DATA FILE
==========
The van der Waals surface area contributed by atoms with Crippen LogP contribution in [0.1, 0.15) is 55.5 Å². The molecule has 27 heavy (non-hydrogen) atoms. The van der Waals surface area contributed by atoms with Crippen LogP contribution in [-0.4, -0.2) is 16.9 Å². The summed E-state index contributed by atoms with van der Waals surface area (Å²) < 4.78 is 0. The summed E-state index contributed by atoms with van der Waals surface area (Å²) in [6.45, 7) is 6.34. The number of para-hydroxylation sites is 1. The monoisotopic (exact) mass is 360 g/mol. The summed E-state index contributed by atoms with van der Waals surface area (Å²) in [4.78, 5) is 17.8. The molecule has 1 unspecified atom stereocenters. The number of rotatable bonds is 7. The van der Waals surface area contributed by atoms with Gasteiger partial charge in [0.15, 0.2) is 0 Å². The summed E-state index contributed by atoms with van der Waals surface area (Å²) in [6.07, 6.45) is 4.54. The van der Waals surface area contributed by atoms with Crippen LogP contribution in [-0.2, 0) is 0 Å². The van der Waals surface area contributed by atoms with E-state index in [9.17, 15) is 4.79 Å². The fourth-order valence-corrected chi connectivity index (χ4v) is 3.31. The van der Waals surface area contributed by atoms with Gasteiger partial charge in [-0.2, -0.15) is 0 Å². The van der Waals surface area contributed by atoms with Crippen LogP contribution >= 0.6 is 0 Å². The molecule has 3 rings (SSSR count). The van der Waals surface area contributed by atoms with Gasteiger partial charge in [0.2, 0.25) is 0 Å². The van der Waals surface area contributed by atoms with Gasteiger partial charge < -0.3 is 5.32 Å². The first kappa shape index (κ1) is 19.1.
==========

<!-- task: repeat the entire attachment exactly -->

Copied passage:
The van der Waals surface area contributed by atoms with Crippen LogP contribution in [0.1, 0.15) is 55.5 Å². The molecule has 27 heavy (non-hydrogen) atoms. The van der Waals surface area contributed by atoms with Crippen LogP contribution in [-0.4, -0.2) is 16.9 Å². The summed E-state index contributed by atoms with van der Waals surface area (Å²) < 4.78 is 0. The summed E-state index contributed by atoms with van der Waals surface area (Å²) in [6.45, 7) is 6.34. The number of para-hydroxylation sites is 1. The monoisotopic (exact) mass is 360 g/mol. The summed E-state index contributed by atoms with van der Waals surface area (Å²) in [4.78, 5) is 17.8. The molecule has 1 unspecified atom stereocenters. The number of rotatable bonds is 7. The van der Waals surface area contributed by atoms with Gasteiger partial charge in [0.15, 0.2) is 0 Å². The summed E-state index contributed by atoms with van der Waals surface area (Å²) in [6.07, 6.45) is 4.54. The van der Waals surface area contributed by atoms with Crippen LogP contribution in [-0.2, 0) is 0 Å². The van der Waals surface area contributed by atoms with E-state index in [9.17, 15) is 4.79 Å². The fourth-order valence-corrected chi connectivity index (χ4v) is 3.31. The van der Waals surface area contributed by atoms with Gasteiger partial charge in [-0.2, -0.15) is 0 Å². The van der Waals surface area contributed by atoms with Crippen LogP contribution >= 0.6 is 0 Å². The molecule has 3 rings (SSSR count). The van der Waals surface area contributed by atoms with Gasteiger partial charge in [0.2, 0.25) is 0 Å². The van der Waals surface area contributed by atoms with Gasteiger partial charge < -0.3 is 5.32 Å². The first kappa shape index (κ1) is 19.1.